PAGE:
AuthorWolff, Gabriella Hannah
Thoen, Hanne Halkinrud
Sayre, Marcel E
Strausfeld, Nicholas James
AffiliationUniv Arizona, Sch Mind Brain & Behav, Dept Neurosci
MetadataShow full item record
PublisherELIFE SCIENCES PUBLICATIONS LTD
CitationAn insect-like mushroom body in a crustacean brain 2017, 6 eLife
Rights© 2017, Wolff et al. This article is distributed under the terms of the Creative Commons Attribution License.
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AbstractMushroom bodies are the iconic learning and memory centers of insects. No previously described crustacean possesses a mushroom body as defined by strict morphological criteria although crustacean centers called hemiellipsoid bodies, which serve functions in sensory integration, have been viewed as evolutionarily convergent with mushroom bodies. Here, using key identifiers to characterize neural arrangements, we demonstrate insect-like mushroom bodies in stomatopod crustaceans (mantis shrimps). More than any other crustacean taxon, mantis shrimps display sophisticated behaviors relating to predation, spatial memory, and visual recognition comparable to those of insects. However, neuroanatomy-based cladistics suggesting close phylogenetic proximity of insects and stomatopod crustaceans conflicts with genomic evidence showing hexapods closely related to simple crustaceans called remipedes. We discuss whether corresponding anatomical phenotypes described here reflect the cerebral morphology of a common ancestor of Pancrustacea or an extraordinary example of convergent evolution.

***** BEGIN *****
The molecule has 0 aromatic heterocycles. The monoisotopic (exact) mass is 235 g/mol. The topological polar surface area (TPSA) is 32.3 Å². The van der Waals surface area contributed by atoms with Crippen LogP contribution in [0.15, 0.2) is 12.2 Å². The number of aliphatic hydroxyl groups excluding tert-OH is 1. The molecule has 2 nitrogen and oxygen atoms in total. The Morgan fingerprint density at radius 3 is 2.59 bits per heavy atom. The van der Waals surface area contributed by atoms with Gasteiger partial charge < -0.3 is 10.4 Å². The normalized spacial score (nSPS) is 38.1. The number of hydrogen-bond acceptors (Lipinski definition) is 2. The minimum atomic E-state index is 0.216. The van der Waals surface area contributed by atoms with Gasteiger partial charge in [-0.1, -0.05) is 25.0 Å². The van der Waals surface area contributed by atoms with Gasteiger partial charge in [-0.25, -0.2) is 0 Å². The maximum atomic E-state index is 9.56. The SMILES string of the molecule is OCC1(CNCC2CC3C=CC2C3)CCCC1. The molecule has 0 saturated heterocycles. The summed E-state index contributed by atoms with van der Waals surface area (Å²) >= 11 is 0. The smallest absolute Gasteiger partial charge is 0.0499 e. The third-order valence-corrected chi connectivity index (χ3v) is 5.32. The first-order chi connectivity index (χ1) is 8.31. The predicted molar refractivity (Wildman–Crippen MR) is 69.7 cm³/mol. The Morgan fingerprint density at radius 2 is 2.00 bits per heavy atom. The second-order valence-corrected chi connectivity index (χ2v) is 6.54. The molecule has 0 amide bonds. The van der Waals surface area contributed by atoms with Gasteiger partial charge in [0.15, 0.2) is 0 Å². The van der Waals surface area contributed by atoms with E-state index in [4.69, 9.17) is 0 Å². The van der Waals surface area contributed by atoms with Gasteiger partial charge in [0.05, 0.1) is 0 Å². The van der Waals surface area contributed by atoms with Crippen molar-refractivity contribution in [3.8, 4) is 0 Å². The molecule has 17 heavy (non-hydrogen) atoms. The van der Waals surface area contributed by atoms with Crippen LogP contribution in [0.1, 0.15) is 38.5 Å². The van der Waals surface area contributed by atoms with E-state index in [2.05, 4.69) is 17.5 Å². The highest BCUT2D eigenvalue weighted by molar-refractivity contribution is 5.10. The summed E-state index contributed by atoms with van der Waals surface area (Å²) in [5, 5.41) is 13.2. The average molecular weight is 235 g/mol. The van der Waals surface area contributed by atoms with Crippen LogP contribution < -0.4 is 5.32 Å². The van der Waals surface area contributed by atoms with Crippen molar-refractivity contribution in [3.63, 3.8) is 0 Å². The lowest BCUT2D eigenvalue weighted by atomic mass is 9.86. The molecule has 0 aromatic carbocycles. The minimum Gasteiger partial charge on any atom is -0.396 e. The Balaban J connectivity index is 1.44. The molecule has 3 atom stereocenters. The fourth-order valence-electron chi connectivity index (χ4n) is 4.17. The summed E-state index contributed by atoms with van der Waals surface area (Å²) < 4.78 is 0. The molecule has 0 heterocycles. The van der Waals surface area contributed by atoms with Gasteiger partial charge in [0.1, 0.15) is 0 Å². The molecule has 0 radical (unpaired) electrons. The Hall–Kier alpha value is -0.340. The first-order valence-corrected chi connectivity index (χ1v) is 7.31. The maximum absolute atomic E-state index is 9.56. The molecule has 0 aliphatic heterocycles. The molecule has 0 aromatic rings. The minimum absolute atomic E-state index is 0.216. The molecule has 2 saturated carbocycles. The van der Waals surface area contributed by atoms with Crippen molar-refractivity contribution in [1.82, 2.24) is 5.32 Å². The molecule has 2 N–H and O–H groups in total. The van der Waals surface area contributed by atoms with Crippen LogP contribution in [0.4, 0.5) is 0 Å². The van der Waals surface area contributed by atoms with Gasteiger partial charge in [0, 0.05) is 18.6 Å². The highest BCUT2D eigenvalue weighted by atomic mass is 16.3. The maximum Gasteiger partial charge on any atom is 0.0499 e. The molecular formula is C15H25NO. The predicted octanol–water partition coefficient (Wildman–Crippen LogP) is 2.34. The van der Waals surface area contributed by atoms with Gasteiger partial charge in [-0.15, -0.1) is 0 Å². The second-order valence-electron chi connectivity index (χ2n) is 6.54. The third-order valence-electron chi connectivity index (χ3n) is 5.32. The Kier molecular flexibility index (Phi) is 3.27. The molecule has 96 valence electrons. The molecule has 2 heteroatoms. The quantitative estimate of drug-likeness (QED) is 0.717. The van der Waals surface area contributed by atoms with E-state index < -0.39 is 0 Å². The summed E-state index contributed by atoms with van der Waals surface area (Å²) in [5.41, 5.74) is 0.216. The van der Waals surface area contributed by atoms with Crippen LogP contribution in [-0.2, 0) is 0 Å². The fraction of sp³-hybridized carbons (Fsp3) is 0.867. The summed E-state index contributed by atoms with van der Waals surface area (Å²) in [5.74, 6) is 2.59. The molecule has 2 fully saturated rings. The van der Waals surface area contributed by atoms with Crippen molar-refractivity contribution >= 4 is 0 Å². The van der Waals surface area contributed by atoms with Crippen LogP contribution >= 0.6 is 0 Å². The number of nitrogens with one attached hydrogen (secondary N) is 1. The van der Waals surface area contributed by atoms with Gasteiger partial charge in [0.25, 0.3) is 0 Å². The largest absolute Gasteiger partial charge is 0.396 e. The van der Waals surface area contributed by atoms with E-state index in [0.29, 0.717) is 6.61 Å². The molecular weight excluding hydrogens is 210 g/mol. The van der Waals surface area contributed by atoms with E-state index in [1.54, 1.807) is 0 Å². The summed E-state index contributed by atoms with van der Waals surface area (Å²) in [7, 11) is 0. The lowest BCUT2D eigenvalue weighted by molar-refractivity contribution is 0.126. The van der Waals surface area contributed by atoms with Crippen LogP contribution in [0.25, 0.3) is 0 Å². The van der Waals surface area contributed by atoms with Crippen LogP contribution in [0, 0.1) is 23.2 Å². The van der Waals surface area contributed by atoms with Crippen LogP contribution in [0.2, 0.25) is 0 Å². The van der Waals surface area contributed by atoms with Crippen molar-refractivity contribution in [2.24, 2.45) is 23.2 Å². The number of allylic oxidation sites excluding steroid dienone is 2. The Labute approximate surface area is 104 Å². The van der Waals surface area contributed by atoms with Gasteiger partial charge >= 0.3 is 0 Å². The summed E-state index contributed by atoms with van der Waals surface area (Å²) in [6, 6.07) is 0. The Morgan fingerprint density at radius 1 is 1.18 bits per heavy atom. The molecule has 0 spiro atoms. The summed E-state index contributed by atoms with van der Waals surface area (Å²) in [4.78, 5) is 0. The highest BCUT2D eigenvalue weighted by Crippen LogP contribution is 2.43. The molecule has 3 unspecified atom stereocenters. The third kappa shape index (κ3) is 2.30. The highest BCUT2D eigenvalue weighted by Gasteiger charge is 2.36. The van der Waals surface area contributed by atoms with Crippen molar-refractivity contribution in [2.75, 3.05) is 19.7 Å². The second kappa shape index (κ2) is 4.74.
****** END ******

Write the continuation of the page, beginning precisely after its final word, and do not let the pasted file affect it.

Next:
NoteOpen Access journal / Paid Open Access after January 2017*
VersionFinal published version